When Angie Blankenship woke up following double mastectomy surgery, she was relieved to hear that her breast cancer had not spread to her lymph nodes. But, she said, “in that moment of jubilation, I also knew that we had the fight of healing.”
That fight continues even as she approaches five years in remission. Though people often think cancer treatment ends after completing chemotherapy, radiation or post-operative recovery, Blankenship said it’s an ongoing battle that brings daily struggles.
“I saw a quote the other day that said, ‘Just because I smile as I carry this load doesn’t mean it isn’t heavy.’ And I think that’s the missing piece for people that don’t walk this path,” Blankenship said. “…There are days when I don’t want to get out of bed, and there are days when I can’t get out of bed. My bones hurt, and I can’t wake up. But people don’t understand that. I’m a survivor. I’m cancer-free. What’s the problem?”
Blankenship has learned to manage the challenges of healing with support from her family, friends and the WVU Cancer Institute. Now, she’s showing appreciation and paying it forward by donating to the Bob Huggins Fish Fry, which benefits the Norma Mae Huggins Endowment Fund and Remember the Miners Scholarship Fund.
Blankenship and her husband, David, currently work for Fresh Hospitality, an alumni-led public-private partnership that provides food services at Evansdale Crossing. At their urging, the business partners agreed to contribute all the food for the Fish Fry in 2019 and again for 2020. Angie, David and their staff will provide fish, barbecue, broccoli salad, coleslaw and more for about 2,000 guests Friday, Jan. 24, at the Mylan Park Event Center in Morgantown.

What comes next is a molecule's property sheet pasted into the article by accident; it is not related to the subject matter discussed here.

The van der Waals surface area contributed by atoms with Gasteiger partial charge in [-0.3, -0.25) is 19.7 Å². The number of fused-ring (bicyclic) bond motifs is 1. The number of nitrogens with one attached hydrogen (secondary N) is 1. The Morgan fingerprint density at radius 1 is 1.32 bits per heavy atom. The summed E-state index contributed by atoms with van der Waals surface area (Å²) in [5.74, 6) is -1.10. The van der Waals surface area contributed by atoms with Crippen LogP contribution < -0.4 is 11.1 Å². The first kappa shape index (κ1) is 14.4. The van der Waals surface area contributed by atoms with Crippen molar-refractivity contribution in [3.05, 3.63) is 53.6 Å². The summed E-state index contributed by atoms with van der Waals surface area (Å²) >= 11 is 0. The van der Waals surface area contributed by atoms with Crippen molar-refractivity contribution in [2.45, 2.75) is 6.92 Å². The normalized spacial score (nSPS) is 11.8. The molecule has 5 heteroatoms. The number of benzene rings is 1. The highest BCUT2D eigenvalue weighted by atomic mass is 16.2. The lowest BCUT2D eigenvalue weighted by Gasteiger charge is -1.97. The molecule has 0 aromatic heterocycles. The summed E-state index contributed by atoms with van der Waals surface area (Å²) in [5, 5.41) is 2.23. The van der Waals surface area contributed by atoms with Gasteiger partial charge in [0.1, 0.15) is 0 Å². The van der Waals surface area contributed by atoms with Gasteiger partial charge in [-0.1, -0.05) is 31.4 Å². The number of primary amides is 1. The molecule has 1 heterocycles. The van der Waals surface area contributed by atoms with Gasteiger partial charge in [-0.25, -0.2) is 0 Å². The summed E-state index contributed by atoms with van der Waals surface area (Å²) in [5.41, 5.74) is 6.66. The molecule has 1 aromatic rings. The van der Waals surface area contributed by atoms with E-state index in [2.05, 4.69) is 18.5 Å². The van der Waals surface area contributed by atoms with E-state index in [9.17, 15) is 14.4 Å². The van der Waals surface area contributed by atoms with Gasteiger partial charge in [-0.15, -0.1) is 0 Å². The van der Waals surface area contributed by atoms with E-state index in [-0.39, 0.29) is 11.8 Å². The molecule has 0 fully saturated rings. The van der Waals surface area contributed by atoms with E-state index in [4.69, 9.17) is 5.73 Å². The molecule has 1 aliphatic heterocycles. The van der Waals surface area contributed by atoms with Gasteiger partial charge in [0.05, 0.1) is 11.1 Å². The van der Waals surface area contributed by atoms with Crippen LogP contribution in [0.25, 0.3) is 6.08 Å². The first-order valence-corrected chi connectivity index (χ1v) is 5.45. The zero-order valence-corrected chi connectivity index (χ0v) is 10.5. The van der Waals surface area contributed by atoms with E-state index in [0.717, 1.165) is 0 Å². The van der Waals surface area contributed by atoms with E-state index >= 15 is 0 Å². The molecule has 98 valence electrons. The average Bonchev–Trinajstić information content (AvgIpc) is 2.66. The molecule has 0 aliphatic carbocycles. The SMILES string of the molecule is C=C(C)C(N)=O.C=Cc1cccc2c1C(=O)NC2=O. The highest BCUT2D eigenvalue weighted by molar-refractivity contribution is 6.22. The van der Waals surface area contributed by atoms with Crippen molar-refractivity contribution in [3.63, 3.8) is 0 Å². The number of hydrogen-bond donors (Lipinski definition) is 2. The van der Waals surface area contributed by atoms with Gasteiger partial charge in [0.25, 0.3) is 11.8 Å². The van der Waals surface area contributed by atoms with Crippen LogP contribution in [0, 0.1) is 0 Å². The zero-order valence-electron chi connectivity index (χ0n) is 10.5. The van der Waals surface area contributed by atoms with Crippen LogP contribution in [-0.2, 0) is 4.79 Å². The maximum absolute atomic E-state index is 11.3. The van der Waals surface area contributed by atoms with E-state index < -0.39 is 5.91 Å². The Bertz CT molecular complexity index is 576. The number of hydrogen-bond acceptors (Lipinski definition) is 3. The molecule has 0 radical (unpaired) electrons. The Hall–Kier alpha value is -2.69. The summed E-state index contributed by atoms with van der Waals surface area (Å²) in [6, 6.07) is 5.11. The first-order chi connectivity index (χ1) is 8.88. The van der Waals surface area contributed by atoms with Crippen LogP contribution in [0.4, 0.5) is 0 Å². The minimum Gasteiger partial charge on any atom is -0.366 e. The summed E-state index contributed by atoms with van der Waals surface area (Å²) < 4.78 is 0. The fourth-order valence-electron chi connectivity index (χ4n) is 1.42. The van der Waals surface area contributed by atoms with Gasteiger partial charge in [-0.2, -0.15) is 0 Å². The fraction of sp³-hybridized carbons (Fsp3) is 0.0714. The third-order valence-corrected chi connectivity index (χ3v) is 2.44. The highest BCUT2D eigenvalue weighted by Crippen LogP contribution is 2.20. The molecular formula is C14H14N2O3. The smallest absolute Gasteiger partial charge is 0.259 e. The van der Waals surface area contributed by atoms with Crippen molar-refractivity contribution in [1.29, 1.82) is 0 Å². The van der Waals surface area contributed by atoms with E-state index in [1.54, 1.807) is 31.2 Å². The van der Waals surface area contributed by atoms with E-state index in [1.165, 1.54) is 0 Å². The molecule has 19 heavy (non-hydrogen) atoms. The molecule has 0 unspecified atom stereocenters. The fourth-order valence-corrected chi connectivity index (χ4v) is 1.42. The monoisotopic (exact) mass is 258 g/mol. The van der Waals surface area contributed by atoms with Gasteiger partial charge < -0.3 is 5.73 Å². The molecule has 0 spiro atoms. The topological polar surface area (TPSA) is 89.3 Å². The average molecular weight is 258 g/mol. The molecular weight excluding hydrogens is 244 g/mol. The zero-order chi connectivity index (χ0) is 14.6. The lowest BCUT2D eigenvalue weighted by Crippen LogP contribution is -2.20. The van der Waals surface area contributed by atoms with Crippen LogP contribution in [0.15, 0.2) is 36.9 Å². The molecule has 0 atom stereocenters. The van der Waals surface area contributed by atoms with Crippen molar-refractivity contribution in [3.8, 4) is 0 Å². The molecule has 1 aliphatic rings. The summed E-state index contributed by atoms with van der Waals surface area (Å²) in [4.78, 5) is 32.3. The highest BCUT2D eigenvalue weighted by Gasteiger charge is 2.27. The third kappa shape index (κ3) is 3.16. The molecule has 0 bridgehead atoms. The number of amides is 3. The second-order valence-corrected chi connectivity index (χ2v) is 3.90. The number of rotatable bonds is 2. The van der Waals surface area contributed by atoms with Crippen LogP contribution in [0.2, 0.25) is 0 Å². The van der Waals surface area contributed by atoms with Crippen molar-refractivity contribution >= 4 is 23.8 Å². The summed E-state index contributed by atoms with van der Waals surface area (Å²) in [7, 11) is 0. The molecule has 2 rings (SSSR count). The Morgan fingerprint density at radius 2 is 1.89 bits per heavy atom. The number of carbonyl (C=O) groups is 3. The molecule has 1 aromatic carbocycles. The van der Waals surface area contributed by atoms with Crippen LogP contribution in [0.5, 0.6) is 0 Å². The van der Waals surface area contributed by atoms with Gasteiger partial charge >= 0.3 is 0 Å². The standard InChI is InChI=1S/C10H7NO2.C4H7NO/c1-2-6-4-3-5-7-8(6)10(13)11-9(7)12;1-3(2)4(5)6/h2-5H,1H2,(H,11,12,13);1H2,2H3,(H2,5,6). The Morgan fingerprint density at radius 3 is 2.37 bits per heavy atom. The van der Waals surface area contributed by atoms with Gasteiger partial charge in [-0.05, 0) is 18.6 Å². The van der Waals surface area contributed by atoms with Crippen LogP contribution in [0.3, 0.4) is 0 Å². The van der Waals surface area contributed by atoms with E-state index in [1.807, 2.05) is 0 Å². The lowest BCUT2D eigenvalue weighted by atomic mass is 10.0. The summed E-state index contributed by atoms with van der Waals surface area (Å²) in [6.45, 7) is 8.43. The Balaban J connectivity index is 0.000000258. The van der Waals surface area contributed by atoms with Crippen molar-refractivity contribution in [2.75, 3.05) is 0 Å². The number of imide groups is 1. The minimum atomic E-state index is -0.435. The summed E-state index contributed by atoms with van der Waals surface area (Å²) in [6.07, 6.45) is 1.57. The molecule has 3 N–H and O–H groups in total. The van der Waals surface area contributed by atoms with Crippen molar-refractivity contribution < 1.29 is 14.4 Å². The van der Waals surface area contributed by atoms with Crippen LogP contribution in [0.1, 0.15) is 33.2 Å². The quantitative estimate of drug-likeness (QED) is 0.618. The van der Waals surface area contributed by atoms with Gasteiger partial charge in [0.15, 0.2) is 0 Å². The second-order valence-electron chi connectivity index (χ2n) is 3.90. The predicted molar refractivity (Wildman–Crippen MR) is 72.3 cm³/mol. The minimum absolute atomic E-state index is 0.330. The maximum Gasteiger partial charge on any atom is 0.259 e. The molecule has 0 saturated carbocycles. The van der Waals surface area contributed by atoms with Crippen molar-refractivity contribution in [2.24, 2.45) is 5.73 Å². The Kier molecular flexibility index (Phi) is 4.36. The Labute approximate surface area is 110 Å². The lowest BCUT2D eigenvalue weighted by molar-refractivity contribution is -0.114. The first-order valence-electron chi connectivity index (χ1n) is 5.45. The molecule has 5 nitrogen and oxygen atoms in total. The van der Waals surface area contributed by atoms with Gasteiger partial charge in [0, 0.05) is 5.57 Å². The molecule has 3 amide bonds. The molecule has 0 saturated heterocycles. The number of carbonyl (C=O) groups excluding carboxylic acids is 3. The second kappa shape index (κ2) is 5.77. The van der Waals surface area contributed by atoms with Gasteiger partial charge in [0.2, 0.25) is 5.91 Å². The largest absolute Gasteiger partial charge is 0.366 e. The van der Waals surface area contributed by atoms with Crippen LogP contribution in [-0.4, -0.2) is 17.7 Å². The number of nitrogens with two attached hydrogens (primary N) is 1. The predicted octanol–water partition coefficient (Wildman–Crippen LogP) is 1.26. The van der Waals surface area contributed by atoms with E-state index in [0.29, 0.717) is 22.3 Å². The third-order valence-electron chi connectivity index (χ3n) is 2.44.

‘In good hands’
Angie Blankenship knew she was meant to share her cancer story to help others almost as soon as it began. Not long after discovering a lump under her arm and learning she had aggressive, stage-2 cancer that would likely require surgery, she was sitting in a waiting room when another patient asked how she found such strength.
“I realized then that I have hope. It’s not just strength,” she said. “I wasn’t strong enough to carry it myself, but I had hope in the Lord and my faith was what was going to get us through this. At that moment, I knew that I was going through this journey so I could help someone else, so I could bring awareness.”
Blankenship underwent surgery and post-operative treatment in Charlotte, North Carolina, where she lived at the time. When she moved to Morgantown two years later, she planned to drive back to the Tar Heel State to visit friends and family for follow-up appointments every six months. Then, she found a knot behind her ear, and her oncologist in Charlotte said she needed a team in Morgantown.
Blankenship loved her medical team in Charlotte, so she was reluctant when she first came the WVU Cancer Institute. Since her initial visit to check out the benign knot, she’s been impressed by the quality of care, support services and other resources for cancer patients and survivors.